The micro litre test tube 1, shown in FIGS. 4, 5 and 6, has at least one and preferably more brushes 6 as substitute for the cotton wool coating 4, which brushes are preferably arranged/oriented in opposite directions. Said brushes can be replaced, if applicable, by boarder bristles, hook-and-loop like barbed hooks or otherwise roughened elements of the tube materials.
FIGS. 7, 8 and 9 show a micro litre test tube 1, wherein at least one, preferably more oppositely oriented cutting means 5 are provided as collecting means. Said aliquotting device is particularly suitable for collecting samples from felted, glued, fused or otherwise compacted/hardened material of wet or dry cotton wool heads 7. The arrangement of the cutting means 5 allows operation in opposing directions, whereby a low amount of aliquot 8 is removed.
All described modifications of the aliquotting device of the invention have a micro litre test tube 1, which advantageously has a formed lid-like closure 9, and which can simultaneously be used as storage container or test/reaction container for the collected aliquot 8.
The thus little depleted original sample carriers can be stored as storage sample immediately after sample splitting. Said samples correspond in their composition completely to the splitted aliquots.
According to the configuration of the micro litre test tube 1 having said described collecting means, a mechanical removal of sample material from a sample carrier is possible by slightly turning the same within the tube. The principle of sample splitting according to said technology is based on the fact that cotton wool consists of natural, semi synthetic or synthetic fibre material of different stack lengths. The cotton wool is mostly applied on a carrier wad-like. Based on its micro structure cotton wool can non-destructively rub off surfaces and bind collected substances within the fibre-structure based on its hydrophilic and absorptive characteristics. This material thinning however shall not lead to a mechanical disruption of the original cotton wool tampon or even to a complete stripping/separation of the cotton wool carrier. The amount of collectable fibre material depends—besides of the constructive nature of the sample splitter—also on the stack length of the cotton wool material, the strength of cross linked fibres, and on the pressure and duration of the turning motion employed.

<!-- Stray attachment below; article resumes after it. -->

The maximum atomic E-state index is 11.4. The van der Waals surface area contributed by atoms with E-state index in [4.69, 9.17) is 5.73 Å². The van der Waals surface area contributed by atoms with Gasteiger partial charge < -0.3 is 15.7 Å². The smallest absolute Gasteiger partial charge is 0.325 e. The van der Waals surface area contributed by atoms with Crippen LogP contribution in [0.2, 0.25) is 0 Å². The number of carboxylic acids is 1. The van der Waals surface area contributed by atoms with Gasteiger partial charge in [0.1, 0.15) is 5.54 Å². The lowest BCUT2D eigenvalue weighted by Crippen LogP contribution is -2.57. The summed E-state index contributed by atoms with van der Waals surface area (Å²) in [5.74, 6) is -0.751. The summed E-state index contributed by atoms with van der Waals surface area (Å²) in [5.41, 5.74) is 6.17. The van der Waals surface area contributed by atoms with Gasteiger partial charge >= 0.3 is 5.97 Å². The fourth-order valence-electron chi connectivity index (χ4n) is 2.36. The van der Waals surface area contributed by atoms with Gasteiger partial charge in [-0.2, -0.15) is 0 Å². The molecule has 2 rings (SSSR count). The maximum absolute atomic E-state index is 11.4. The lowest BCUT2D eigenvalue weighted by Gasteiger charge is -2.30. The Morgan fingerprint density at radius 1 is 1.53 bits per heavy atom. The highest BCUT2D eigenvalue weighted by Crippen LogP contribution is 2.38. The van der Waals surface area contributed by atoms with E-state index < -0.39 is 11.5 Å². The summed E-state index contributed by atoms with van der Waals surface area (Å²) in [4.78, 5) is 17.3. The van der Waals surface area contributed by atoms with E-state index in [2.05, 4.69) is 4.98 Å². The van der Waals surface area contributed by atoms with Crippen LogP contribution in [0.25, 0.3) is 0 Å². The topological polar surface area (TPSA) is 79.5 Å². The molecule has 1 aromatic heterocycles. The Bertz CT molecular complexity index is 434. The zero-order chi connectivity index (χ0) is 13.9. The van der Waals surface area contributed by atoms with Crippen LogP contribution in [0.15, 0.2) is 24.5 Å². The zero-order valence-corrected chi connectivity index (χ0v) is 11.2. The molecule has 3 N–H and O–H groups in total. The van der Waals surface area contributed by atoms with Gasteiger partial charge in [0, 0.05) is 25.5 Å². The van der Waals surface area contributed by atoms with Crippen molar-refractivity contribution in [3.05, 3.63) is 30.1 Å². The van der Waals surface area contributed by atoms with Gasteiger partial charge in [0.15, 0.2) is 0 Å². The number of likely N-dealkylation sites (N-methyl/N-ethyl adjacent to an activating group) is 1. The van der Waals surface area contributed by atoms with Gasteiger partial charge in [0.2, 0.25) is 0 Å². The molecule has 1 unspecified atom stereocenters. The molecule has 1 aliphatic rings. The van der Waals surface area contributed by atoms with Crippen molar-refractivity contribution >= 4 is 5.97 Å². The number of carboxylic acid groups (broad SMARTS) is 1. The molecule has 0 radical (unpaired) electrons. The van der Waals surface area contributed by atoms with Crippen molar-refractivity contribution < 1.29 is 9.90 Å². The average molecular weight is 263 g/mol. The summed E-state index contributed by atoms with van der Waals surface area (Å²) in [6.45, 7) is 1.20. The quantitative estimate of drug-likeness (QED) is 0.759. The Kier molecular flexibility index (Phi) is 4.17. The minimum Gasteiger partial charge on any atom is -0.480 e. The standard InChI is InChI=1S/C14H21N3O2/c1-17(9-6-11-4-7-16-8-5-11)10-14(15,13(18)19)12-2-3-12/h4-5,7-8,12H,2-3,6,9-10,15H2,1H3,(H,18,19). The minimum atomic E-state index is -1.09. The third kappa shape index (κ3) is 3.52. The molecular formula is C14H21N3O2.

Further, it is possible to collect a secondary smear of the original sample. In this case the collecting means is a fixedly inserted sterile cotton wool bed at an inner bottom of the micro litre test tube 1.
After wetting the same with sterile water the primary sample carrier is inserted and turned under a smooth moderate pressure, whereby the sample is aliquotted/splitted.
Thereafter, the original must be dried again before storing.
- REFERENCE LIST
After the smear has been taken the splitted aliquot can be further processed as usual.
- 1 Micro litre test tube,
- 2 Micro litre pipette tip,
- 3 Swab with shaft/ Shaft swab,
- 4 Cotton wool coating,
- 5 Cutting edge,
- 6 Brush,
- 7 Cotton wool head,
- 8 Aliquot,
- 9 Closure.